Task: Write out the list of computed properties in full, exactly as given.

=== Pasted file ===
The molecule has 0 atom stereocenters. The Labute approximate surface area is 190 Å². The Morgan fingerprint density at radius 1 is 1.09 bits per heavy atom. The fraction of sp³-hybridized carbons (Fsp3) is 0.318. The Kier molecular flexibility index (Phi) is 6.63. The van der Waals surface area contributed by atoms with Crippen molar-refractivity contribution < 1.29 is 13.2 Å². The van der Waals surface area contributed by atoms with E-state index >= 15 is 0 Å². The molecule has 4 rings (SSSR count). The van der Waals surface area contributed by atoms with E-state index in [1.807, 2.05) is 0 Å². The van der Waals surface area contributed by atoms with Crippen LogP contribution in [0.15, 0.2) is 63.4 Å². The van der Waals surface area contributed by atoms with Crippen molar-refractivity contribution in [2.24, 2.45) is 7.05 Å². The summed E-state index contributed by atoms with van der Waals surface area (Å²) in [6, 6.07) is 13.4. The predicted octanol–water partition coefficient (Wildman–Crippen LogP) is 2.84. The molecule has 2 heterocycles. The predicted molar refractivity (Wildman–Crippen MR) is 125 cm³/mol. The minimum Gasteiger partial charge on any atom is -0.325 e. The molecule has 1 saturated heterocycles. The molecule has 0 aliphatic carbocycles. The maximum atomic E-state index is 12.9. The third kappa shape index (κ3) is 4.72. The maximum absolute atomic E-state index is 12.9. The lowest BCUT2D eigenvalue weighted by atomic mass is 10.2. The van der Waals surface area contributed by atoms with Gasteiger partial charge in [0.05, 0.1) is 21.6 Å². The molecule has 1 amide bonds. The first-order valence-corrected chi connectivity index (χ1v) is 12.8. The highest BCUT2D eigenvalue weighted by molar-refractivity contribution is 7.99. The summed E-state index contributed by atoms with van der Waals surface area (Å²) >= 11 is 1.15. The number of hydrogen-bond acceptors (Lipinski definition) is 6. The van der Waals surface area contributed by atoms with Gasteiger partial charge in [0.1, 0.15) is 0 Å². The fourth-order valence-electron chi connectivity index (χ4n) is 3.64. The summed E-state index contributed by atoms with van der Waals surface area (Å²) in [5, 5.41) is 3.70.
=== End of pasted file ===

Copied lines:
The molecule has 0 atom stereocenters. The Labute approximate surface area is 190 Å². The Morgan fingerprint density at radius 1 is 1.09 bits per heavy atom. The fraction of sp³-hybridized carbons (Fsp3) is 0.318. The Kier molecular flexibility index (Phi) is 6.63. The van der Waals surface area contributed by atoms with Crippen molar-refractivity contribution < 1.29 is 13.2 Å². The van der Waals surface area contributed by atoms with E-state index >= 15 is 0 Å². The molecule has 4 rings (SSSR count). The van der Waals surface area contributed by atoms with E-state index in [1.807, 2.05) is 0 Å². The van der Waals surface area contributed by atoms with Crippen LogP contribution in [0.15, 0.2) is 63.4 Å². The van der Waals surface area contributed by atoms with Crippen molar-refractivity contribution in [2.24, 2.45) is 7.05 Å². The summed E-state index contributed by atoms with van der Waals surface area (Å²) in [6, 6.07) is 13.4. The predicted octanol–water partition coefficient (Wildman–Crippen LogP) is 2.84. The molecule has 2 heterocycles. The predicted molar refractivity (Wildman–Crippen MR) is 125 cm³/mol. The minimum Gasteiger partial charge on any atom is -0.325 e. The molecule has 1 saturated heterocycles. The molecule has 0 aliphatic carbocycles. The maximum atomic E-state index is 12.9. The third kappa shape index (κ3) is 4.72. The maximum absolute atomic E-state index is 12.9. The lowest BCUT2D eigenvalue weighted by atomic mass is 10.2. The van der Waals surface area contributed by atoms with Gasteiger partial charge in [0.05, 0.1) is 21.6 Å². The molecule has 1 amide bonds. The first-order valence-corrected chi connectivity index (χ1v) is 12.8. The highest BCUT2D eigenvalue weighted by molar-refractivity contribution is 7.99. The summed E-state index contributed by atoms with van der Waals surface area (Å²) >= 11 is 1.15. The number of hydrogen-bond acceptors (Lipinski definition) is 6. The van der Waals surface area contributed by atoms with Gasteiger partial charge in [0.1, 0.15) is 0 Å². The fourth-order valence-electron chi connectivity index (χ4n) is 3.64. The summed E-state index contributed by atoms with van der Waals surface area (Å²) in [5, 5.41) is 3.70.